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    ABSTRACT: For some patients with impotence and concomitant severe tunical/corporeal tissue fibrosis, insertion of a penile prosthesis is the only option to restore erectile function. Closing the tunica over an inflatable penile prosthesis in these patients can be challenging. We review our previous study which included 15 patients with severe corporeal or tunical fibrosis who underwent corporeal reconstruction with autologous rectus fascia to allow placement of an inflatable penile prosthesis. At a mean follow-up of 18 months (range 12 to 64), all patients had a prosthesis that was functioning properly without evidence of separation, herniation, or erosion of the graft. Sexual activity resumed at a mean time of 9 weeks (range 8 to 10). There were no adverse events related to the graft or its harvest. Use of rectus fascia graft for coverage of a tunical defect during a difficult penile prosthesis placement is surgically feasible, safe, and efficacious.
    Advances in Urology 02/2008; 2008(1):370947. DOI:10.1155/2008/370947
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    ABSTRACT: Introduction: The aim of the surgical treatment in Peyronie's disease is to correct the curvature while preserving the erectile capacity of the penis. Surgical treatment should be delayed until the acute inflammatory phase has resolved and should be considered in patients with deformity that impairs sexual function. Currently, surgical treatment alternatives are; reconstructive surgery by either lengthening the concave side (incision and grafting) or shortening the convex side (Nesbit procedure or plication) of the penis, and implantation of penile prosthesis with or without incision of the plaque. Peyronie's patients with good erectile capacity are the candidates for reconstructive surgery. Meanwhile, implantation of penile prosthesis with or without remodeling should be considered to patients without adequate erectile capacity. The present paper reviews the surgical treatment alternatives for Peyronie's patients.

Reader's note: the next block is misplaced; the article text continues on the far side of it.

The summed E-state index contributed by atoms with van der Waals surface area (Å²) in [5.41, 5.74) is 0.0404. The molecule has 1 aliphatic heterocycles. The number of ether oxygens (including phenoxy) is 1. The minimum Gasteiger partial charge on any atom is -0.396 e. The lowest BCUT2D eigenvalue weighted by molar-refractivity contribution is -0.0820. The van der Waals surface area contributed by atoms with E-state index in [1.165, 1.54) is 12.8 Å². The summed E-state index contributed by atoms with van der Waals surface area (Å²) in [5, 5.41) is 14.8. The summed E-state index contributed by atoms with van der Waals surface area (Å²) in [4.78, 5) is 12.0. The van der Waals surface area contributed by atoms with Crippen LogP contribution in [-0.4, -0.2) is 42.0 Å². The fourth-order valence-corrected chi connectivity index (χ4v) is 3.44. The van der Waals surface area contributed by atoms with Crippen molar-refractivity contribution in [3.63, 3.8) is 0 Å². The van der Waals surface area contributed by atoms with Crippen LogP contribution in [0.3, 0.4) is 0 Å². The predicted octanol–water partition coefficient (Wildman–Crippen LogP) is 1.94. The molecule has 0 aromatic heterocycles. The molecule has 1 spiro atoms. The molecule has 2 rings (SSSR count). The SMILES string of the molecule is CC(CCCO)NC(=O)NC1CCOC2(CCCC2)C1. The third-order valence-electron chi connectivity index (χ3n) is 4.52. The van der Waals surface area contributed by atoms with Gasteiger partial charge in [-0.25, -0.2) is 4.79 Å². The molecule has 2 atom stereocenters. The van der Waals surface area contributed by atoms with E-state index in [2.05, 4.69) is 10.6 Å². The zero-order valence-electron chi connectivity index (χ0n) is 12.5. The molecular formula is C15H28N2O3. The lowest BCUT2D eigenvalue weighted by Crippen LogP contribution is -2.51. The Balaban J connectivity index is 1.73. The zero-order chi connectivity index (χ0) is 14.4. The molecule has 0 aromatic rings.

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    ABSTRACT: Surgical treatment options for Peyronie’s disease include tunica shortening (Nesbit and plication) and grafting procedures. Tunica shortening procedures are associated with penile shortening. However, the amount of penile shortening is rarely significant for the patient. Although grafting procedures aim to prevent penile shortening, this may still be an issue due to the pathologic extent of Peyronie’s disease. Long-term postoperative erectile dysfunction is the major drawback. Many types of grafting material have been used, but only saphenous vein has gained certain acceptance. Grafting procedures must be restricted to patients with normal preoperative erectile status and excessive curvature. Nesbit or plication procedures may be associated with significant penile shortening. Grafting procedures are also indicated in cases of hourglass deformities, because they cannot be corrected by the Nesbit procedure. Nesbit wedge resection is still the gold standard for treating Peyronie’s disease.
    Current Sexual Health Reports 06/2006; 3(2). DOI:10.1007/s11930-996-0003-9